Rise the Euphrates by Carol Edgarian
My rating: 4 of 5 stars
"The daughter assumes what is unfinished in her mother's life. The unanswered questions become her work. She spins, turning the questions upon herself. Generation after generation, it is a spiraling."
This is one of the books I've had on my TBR since I started reading around the world and collecting titles to read. I was glad to finally get to it!
The book starts with harrowing scenes from the Armenian Genocide as the grandmother of Seta Loon escapes the country. The story goes on to show how Seta's mother made her way still very much inside the Armenian immigrant community, and how Seta and her siblings/friends move beyond it in some ways but are bound to it by others. The novel grows increasingly focused on Seta and her small world to where it almost feels like two novels for a while, but I thought the author did a good job connecting her journey back to that of her grandmother's life.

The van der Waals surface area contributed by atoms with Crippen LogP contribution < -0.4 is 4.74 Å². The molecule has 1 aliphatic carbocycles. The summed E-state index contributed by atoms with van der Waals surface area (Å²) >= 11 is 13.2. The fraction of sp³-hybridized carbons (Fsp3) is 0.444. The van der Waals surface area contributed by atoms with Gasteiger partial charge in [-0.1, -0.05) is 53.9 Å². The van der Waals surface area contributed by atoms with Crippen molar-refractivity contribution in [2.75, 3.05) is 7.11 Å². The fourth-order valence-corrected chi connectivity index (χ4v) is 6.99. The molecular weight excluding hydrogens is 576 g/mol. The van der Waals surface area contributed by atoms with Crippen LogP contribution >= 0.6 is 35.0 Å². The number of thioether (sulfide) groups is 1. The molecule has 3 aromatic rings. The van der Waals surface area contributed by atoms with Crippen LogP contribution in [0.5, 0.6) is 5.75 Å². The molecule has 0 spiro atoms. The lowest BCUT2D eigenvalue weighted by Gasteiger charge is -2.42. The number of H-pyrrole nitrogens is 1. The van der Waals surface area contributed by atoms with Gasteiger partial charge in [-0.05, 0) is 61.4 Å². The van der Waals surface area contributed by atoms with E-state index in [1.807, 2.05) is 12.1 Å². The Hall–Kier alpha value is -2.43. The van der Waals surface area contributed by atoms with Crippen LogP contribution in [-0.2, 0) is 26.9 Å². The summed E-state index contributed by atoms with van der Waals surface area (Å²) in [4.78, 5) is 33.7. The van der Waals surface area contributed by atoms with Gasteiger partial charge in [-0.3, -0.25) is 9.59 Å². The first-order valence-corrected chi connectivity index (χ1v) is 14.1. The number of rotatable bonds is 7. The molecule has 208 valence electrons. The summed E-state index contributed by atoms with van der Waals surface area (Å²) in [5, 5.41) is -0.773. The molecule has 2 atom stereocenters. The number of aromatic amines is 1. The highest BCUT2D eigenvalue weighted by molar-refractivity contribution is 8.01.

There is heavy reliance on the Armenian storytelling phrase that has siblings in Turkish, Greek, and even Cypriot storytelling - "there was and there was not."
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